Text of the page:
TB and I were chatting yesterday and somehow we ended up talking about investing. The crux of the conversation was how so many of our family members view the stock market as a massive Ponzi scheme setup to allow institutions to steal money from small investors. Perhaps this is true, microscopically, yet investing in equities, particularly stock, has been a surefire method of sustained asset growth over the long term. Still, the stock market is viewed by many in our families as something to be feared rather than something to be leveraged.
This fear is real and cannot be summarily dismissed. I wish I could chalk it up to conservatism, yet these same people throw caution to the wind whenever the next get-rich-quick opportunity (aka scheme) comes knocking. Another explanation is complexity. The stock market involves millions of numbers, some with lots of decimal places, others with lots of commas. There are also numerous financial & technical terms resulting in a jargon and shorthand that could scare away just about anyone.
I am sure if you asked the average person to walk you through the process of buying a share of McDonald’s or Starbucks stock, they probably could not tell you. However, they can quickly tell you what comes on a #3 and that they prefer Grande-raspberry-soy-extra-hot-no-whip-mocha lattes. For many people, it is easier to buy from most publicly traded corporations than it is to invest in them.
I could have been one of those people. Statistically, from my upbringing, I probably would have as well if it were not for a book I bought and read one college summer.
I started interning at the world’s largest software company the summer following my freshman year at MIT. That summer I earned more in 12 weeks than I had earned from all my previous jobs combined. That blew me away because I began working (in the W-2/W-4 sense) when I was 14 and had a job up until the day I left for college. My new riches were quickly wasted on stereo equipment, computer gadgets and hanging out. Shoot, I was rich and living la vida loca. The next summer I earned even more but put some of it away into a checking account to augment the money I would earn during the school year from my campus job. The savings did not stretch far enough and I knew there had to be a better way.
First, I had to get some discipline by saving more and keeping it saved. I am a fairly disciplined person so that part did not scare me. The next thing I had to do was get a return on those savings that justified ending my current version of la vida loca by investing in a grande version for the future. I did not know the first thing about the stock market but figured if it made Bill Gates the richest man in the world I needed to get schooled, quickly. As a young adult, I did not have a lot of money but I did have both time and discipline.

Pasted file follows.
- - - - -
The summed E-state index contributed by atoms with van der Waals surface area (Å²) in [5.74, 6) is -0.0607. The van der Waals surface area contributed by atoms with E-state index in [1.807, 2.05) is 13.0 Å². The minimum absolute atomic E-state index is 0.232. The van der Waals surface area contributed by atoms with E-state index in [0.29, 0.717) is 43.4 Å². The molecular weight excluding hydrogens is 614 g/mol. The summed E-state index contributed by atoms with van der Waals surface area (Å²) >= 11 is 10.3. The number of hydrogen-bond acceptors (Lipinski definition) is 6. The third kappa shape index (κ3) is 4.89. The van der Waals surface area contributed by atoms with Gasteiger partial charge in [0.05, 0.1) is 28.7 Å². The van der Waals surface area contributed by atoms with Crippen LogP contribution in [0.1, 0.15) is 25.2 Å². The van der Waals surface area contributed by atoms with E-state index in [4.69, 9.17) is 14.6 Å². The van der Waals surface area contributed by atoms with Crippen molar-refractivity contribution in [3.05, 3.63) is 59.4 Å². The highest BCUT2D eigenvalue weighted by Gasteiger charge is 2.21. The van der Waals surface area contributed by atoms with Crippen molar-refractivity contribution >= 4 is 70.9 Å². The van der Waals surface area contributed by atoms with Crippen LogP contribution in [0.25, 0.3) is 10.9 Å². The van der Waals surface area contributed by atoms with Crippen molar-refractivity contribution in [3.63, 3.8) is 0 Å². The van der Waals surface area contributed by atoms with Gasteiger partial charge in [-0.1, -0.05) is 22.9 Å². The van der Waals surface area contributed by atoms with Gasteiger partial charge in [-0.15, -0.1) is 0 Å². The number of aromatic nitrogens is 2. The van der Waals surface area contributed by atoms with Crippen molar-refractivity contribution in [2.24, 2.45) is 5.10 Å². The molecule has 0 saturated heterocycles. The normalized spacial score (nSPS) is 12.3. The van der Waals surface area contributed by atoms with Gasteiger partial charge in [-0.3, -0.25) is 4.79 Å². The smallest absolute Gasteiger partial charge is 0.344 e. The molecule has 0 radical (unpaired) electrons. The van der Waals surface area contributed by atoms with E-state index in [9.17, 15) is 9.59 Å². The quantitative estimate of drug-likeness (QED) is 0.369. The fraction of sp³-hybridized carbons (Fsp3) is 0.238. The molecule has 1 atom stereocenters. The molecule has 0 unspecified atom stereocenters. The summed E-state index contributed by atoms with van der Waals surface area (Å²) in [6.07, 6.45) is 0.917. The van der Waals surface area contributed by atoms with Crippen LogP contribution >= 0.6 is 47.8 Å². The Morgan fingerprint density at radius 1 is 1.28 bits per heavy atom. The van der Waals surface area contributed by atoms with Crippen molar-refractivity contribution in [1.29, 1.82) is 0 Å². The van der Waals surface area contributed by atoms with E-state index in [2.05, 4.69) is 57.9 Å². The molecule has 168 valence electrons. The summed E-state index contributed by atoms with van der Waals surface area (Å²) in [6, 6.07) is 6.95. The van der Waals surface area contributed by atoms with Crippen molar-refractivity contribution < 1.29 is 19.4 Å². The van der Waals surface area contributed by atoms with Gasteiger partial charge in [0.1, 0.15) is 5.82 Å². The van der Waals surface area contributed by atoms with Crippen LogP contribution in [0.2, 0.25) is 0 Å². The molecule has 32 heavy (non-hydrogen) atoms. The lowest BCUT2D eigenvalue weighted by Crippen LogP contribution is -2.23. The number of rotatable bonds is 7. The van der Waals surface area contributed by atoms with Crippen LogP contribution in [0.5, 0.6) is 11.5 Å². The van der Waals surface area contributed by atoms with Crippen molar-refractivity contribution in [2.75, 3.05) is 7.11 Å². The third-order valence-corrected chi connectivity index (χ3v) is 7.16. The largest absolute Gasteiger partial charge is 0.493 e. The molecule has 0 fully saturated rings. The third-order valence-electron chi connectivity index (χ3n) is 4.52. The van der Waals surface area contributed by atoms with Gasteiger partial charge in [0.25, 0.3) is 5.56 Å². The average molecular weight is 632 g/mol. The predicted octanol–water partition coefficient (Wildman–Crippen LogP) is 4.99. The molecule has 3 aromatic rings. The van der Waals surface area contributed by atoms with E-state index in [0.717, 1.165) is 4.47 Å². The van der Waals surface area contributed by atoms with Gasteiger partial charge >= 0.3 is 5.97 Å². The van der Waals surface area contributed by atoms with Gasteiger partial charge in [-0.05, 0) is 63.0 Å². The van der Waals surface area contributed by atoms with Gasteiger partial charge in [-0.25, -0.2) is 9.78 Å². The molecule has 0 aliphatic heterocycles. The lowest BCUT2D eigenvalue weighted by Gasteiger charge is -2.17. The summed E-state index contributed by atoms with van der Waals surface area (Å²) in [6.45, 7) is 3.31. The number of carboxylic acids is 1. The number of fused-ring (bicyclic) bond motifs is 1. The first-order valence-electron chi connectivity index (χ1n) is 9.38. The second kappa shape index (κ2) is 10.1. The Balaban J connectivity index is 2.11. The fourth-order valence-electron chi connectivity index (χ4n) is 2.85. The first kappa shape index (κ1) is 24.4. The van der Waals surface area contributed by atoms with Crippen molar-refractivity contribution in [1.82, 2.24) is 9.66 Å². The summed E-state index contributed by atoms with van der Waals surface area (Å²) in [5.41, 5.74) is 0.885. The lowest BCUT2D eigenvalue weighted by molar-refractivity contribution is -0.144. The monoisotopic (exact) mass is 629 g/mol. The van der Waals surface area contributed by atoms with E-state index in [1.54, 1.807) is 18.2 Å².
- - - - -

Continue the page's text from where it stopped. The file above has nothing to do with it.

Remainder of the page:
I bought How to Invest $50 to $5000 by Nancy Dunnan in its first edition (it is now up to its 8th). It is a small, inexpensive paperback with very clear and simple guidance on how anyone including a poor college student can invest small amounts in a low-risk way. I read it a few times cover-to-cover envisioning the yacht and jet I would eventually be able to afford after investing $100 each month in a few DRIPs and several mutual funds. Try to get your average college student to invest $100/month from their campus earnings each and every month. It took a lot of discipline and was painful but it changed my life.
I setup direct withdrawals from my checking account to my investment accounts. Each month that $100 was going to be deducted regardless of my balance and NSF charges would cost me about 2 hours of work at my campus job. The strategy worked. I never overdrew my account and I always paid myself first through that $100 monthly investment before paying other bills and living expenses. Did I mention it was painful?
So, how did Ms. Dunnan’s book change my life? I bought my first house at age 22 (a couple weeks after graduating) using the money I had saved for the down payment. I rented a room to a friend from those previous internships to help with the mortgage. I sold that house 2 1/2 years later for $50k more than I paid getting a decent return. With that money TB and I built our next home which we moved into in 2001 and sold in 2005 for an even bigger return which we rolled into our current home. Those early investments have been one of the primary contributors to our Worth Score. If all goes as planned, the cycle will continue.
While I no longer invest with them, the primary source of my early investment returns, was the Alger family of mutual funds which makes it easy for people just getting started. If you have cash to invest and are unsure which funds to choose or how to get started, open a TD Ameritrade account (we have one) and buy index funds.